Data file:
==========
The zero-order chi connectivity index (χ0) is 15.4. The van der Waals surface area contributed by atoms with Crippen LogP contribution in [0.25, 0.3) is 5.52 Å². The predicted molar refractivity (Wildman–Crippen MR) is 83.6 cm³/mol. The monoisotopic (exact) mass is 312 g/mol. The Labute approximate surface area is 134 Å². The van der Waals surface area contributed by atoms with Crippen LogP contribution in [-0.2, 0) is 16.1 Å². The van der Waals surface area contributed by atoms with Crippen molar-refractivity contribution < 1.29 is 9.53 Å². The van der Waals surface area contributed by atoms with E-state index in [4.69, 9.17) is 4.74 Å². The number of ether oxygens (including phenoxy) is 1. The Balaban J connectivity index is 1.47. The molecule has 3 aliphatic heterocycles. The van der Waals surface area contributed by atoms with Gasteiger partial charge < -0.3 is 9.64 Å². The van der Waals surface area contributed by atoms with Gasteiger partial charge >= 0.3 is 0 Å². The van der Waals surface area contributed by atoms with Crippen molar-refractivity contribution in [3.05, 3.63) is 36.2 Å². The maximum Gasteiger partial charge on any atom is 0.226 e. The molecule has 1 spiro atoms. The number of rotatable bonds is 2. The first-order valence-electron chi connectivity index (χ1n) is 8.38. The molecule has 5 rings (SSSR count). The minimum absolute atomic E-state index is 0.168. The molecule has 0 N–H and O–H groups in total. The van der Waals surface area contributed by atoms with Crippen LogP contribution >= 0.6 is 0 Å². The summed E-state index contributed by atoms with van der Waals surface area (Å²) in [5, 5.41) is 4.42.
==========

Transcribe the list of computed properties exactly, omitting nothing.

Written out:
The zero-order chi connectivity index (χ0) is 15.4. The van der Waals surface area contributed by atoms with Crippen LogP contribution in [0.25, 0.3) is 5.52 Å². The predicted molar refractivity (Wildman–Crippen MR) is 83.6 cm³/mol. The monoisotopic (exact) mass is 312 g/mol. The Labute approximate surface area is 134 Å². The van der Waals surface area contributed by atoms with Crippen LogP contribution in [-0.2, 0) is 16.1 Å². The van der Waals surface area contributed by atoms with Crippen molar-refractivity contribution < 1.29 is 9.53 Å². The van der Waals surface area contributed by atoms with E-state index in [4.69, 9.17) is 4.74 Å². The number of ether oxygens (including phenoxy) is 1. The Balaban J connectivity index is 1.47. The molecule has 3 aliphatic heterocycles. The van der Waals surface area contributed by atoms with Gasteiger partial charge < -0.3 is 9.64 Å². The van der Waals surface area contributed by atoms with Gasteiger partial charge >= 0.3 is 0 Å². The van der Waals surface area contributed by atoms with Crippen molar-refractivity contribution in [3.05, 3.63) is 36.2 Å². The maximum Gasteiger partial charge on any atom is 0.226 e. The molecule has 1 spiro atoms. The number of rotatable bonds is 2. The first-order valence-electron chi connectivity index (χ1n) is 8.38. The molecule has 5 rings (SSSR count). The minimum absolute atomic E-state index is 0.168. The molecule has 0 N–H and O–H groups in total. The van der Waals surface area contributed by atoms with Crippen LogP contribution >= 0.6 is 0 Å². The summed E-state index contributed by atoms with van der Waals surface area (Å²) in [5, 5.41) is 4.42.